We had been busy that fall afternoon. The temperatures were cooler, but it still wasn’t getting dark until a bit later. People and their pets were out and about and unfortunately encountering challenging circumstances. Some emergency cases call before coming in, but this particular there was no prior warning. What came left us in complete surprise.
The emergency page was sounded over the hospital intercom system and one of our fourth year veterinary students went up to the reception area to begin the evaluation process. She quickly returned with a very shocked look on her face.
“Dr. Rainey! There is a dog up there with some kind of metal around its neck!” She was so flustered by what her eyes had beheld that she could barely speak.
“What is around its neck,” I asked while writing ICU orders for a recently admitted patient.
“I don’t know what to call it, but I think I should bring the dog back here. It’s just too heavy for me to carry on my own,” she replied. Now I was even more curious. The exchange between us had piqued the interest of everyone in the ICU. One of the male students currently helping in the ICU volunteered to retrieve the dog and the mysterious metal object.
A few minutes later a collective gasp could be heard throughout the room when a small, Miniature Pinscher mix named Lucy arrived with a metal tire rim adorning her neck like an out of proportion collar. Apparently the little dog had stuck its head through the tire rim while investigating out in the yard, but was then unable to remove herself. I noticed that her neck was coated in a greasy substance, which I was soon to find out was a combination of butter, olive oil and lotion that the owners had placed in an effort to ease the passage of the dog’s head. The poor little thing was so anxious from the predicament that we had a hard time touching her. We quickly performed an examination the best we could and requested permission from the owners to sedate her for the attempted removal process.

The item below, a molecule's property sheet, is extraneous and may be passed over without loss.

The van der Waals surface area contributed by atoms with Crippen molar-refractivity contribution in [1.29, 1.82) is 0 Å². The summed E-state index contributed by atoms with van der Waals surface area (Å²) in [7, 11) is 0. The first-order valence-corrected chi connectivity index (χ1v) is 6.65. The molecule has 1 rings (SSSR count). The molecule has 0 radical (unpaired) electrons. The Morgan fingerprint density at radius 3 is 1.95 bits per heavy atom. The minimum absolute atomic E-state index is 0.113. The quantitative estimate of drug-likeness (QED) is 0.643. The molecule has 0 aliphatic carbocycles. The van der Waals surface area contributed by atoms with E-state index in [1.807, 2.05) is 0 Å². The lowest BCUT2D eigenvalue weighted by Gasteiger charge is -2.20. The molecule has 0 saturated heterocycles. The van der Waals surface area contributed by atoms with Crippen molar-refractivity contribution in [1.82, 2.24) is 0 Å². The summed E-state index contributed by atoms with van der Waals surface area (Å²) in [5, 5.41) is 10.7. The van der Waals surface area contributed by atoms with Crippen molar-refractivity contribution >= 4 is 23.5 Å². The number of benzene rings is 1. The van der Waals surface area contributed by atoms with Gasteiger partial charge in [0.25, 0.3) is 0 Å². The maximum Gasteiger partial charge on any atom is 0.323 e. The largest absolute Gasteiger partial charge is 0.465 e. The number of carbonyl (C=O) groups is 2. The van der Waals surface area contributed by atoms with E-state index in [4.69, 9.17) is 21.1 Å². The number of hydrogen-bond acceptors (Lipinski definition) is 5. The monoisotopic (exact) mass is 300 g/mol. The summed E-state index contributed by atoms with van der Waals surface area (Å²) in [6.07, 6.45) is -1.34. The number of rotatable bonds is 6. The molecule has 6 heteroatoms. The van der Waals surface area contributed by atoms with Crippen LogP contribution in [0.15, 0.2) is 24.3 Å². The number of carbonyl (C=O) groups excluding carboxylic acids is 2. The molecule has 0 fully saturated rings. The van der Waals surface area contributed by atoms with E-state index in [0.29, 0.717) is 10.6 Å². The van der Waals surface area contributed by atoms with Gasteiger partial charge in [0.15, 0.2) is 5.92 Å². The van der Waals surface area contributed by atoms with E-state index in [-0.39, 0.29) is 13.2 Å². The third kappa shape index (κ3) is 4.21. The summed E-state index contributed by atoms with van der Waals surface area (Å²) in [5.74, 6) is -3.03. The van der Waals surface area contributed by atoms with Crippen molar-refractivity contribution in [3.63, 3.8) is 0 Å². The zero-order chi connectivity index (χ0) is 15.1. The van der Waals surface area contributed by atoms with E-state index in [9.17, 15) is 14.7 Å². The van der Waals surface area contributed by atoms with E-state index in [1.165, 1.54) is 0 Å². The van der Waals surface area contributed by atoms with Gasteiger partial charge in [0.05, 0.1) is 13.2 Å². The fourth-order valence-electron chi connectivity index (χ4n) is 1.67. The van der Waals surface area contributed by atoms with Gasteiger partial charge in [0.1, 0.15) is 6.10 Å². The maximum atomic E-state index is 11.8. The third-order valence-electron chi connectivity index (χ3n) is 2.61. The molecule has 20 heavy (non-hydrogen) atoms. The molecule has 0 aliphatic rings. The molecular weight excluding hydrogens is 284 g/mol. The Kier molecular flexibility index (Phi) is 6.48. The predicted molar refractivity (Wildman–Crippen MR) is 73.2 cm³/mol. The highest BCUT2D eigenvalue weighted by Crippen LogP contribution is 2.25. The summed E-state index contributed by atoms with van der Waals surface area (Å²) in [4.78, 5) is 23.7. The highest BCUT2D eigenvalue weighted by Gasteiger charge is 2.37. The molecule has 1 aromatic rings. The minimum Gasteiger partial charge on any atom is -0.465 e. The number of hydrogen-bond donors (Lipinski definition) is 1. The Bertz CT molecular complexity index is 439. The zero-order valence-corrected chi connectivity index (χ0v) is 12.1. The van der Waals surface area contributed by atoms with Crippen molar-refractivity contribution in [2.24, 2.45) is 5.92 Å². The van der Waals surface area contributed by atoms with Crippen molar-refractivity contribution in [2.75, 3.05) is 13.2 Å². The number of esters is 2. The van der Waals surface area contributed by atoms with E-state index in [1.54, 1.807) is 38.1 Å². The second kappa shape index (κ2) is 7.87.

We gave Lucy a short acting sedative into one of the muscles of her back leg and waited as she grew quiet. Then we placed an intravenous catheter and administered another agent to help her relax further. We were all a bit tense and nervous, not knowing if we would be able to slip the tire rim off easily or not. If it would not come off by gently manipulating her head through the opening, we weren’t really sure what the next step would be. Thankfully, once the medication had reached its full effect, we were able to easily slip Lucy’s head backwards through the round hole and liberate her from the tire rim. Her neck appeared fine, with no wounds or swelling, although she was covered in the slippery lubricate her owners had concocted. She recovered over a few hours from her sedation and went home with her family and we all hoped her curiosity was quelled for the time being!
(Dr. Amanda Rainey, DVM, is a clinical assistant professor in the small animal clinical sciences department at the University of Tennessee Veterinary Medical Center in Knoxville.)